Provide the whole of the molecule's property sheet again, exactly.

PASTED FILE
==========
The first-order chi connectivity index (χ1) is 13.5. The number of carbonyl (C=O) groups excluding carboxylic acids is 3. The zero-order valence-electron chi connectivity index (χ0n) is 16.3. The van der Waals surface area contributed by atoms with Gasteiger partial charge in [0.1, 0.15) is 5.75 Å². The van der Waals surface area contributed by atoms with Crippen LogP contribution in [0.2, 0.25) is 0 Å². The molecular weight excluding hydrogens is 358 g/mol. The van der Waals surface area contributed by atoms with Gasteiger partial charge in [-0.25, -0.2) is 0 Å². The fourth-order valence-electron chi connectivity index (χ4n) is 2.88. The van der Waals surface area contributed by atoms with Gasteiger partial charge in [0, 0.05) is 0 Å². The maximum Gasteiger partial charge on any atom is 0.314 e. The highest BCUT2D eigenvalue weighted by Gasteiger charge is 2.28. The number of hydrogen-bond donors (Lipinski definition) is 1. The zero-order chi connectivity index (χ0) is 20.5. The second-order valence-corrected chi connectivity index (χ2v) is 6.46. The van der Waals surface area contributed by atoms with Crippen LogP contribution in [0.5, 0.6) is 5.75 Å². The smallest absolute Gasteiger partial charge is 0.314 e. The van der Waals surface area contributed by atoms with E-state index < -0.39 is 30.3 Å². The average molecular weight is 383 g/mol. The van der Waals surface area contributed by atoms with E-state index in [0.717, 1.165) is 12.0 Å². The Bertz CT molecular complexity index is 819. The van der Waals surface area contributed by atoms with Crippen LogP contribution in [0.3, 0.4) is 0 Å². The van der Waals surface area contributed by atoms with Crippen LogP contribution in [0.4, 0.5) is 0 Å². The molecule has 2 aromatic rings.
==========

The first-order chi connectivity index (χ1) is 13.5. The number of carbonyl (C=O) groups excluding carboxylic acids is 3. The zero-order valence-electron chi connectivity index (χ0n) is 16.3. The van der Waals surface area contributed by atoms with Gasteiger partial charge in [0.1, 0.15) is 5.75 Å². The van der Waals surface area contributed by atoms with Crippen LogP contribution in [0.2, 0.25) is 0 Å². The molecular weight excluding hydrogens is 358 g/mol. The van der Waals surface area contributed by atoms with Gasteiger partial charge in [-0.25, -0.2) is 0 Å². The fourth-order valence-electron chi connectivity index (χ4n) is 2.88. The van der Waals surface area contributed by atoms with Gasteiger partial charge in [0, 0.05) is 0 Å². The maximum Gasteiger partial charge on any atom is 0.314 e. The highest BCUT2D eigenvalue weighted by Gasteiger charge is 2.28. The number of hydrogen-bond donors (Lipinski definition) is 1. The zero-order chi connectivity index (χ0) is 20.5. The second-order valence-corrected chi connectivity index (χ2v) is 6.46. The van der Waals surface area contributed by atoms with Crippen LogP contribution in [0.5, 0.6) is 5.75 Å². The smallest absolute Gasteiger partial charge is 0.314 e. The van der Waals surface area contributed by atoms with E-state index < -0.39 is 30.3 Å². The average molecular weight is 383 g/mol. The van der Waals surface area contributed by atoms with E-state index in [0.717, 1.165) is 12.0 Å². The Bertz CT molecular complexity index is 819. The van der Waals surface area contributed by atoms with Crippen LogP contribution in [0.3, 0.4) is 0 Å². The van der Waals surface area contributed by atoms with Crippen LogP contribution in [0.4, 0.5) is 0 Å². The molecule has 2 aromatic rings.